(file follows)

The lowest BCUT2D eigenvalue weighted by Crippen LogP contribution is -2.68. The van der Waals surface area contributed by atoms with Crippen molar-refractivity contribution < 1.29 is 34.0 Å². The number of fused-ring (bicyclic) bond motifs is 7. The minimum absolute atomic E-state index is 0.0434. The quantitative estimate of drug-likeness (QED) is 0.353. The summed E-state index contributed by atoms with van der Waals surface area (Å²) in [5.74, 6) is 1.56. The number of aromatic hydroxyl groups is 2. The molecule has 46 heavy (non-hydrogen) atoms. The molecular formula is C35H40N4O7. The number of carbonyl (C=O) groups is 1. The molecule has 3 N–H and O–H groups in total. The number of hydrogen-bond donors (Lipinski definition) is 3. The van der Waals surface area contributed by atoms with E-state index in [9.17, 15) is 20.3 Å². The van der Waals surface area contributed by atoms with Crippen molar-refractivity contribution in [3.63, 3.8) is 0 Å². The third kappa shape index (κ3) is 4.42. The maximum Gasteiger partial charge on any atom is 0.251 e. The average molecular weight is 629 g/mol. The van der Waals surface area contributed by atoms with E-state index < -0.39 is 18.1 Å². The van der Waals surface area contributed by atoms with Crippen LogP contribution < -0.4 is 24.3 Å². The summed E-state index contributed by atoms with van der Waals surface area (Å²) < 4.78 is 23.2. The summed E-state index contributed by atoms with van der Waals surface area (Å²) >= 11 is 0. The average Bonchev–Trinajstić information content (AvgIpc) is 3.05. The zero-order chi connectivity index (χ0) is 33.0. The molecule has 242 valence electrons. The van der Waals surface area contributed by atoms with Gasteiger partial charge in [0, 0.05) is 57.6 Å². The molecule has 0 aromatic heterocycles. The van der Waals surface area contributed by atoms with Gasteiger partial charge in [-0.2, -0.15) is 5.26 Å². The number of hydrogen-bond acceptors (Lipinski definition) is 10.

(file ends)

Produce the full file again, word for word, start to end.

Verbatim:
The lowest BCUT2D eigenvalue weighted by Crippen LogP contribution is -2.68. The van der Waals surface area contributed by atoms with Crippen molar-refractivity contribution < 1.29 is 34.0 Å². The number of fused-ring (bicyclic) bond motifs is 7. The minimum absolute atomic E-state index is 0.0434. The quantitative estimate of drug-likeness (QED) is 0.353. The summed E-state index contributed by atoms with van der Waals surface area (Å²) in [5.74, 6) is 1.56. The number of aromatic hydroxyl groups is 2. The molecule has 46 heavy (non-hydrogen) atoms. The molecular formula is C35H40N4O7. The number of carbonyl (C=O) groups is 1. The molecule has 3 N–H and O–H groups in total. The number of hydrogen-bond donors (Lipinski definition) is 3. The van der Waals surface area contributed by atoms with E-state index in [9.17, 15) is 20.3 Å². The van der Waals surface area contributed by atoms with Crippen molar-refractivity contribution in [3.63, 3.8) is 0 Å². The third kappa shape index (κ3) is 4.42. The maximum Gasteiger partial charge on any atom is 0.251 e. The average molecular weight is 629 g/mol. The van der Waals surface area contributed by atoms with E-state index < -0.39 is 18.1 Å². The van der Waals surface area contributed by atoms with Crippen LogP contribution < -0.4 is 24.3 Å². The summed E-state index contributed by atoms with van der Waals surface area (Å²) < 4.78 is 23.2. The summed E-state index contributed by atoms with van der Waals surface area (Å²) >= 11 is 0. The average Bonchev–Trinajstić information content (AvgIpc) is 3.05. The zero-order chi connectivity index (χ0) is 33.0. The molecule has 242 valence electrons. The van der Waals surface area contributed by atoms with Gasteiger partial charge in [0, 0.05) is 57.6 Å². The molecule has 0 aromatic heterocycles. The van der Waals surface area contributed by atoms with Gasteiger partial charge in [-0.2, -0.15) is 5.26 Å². The number of hydrogen-bond acceptors (Lipinski definition) is 10.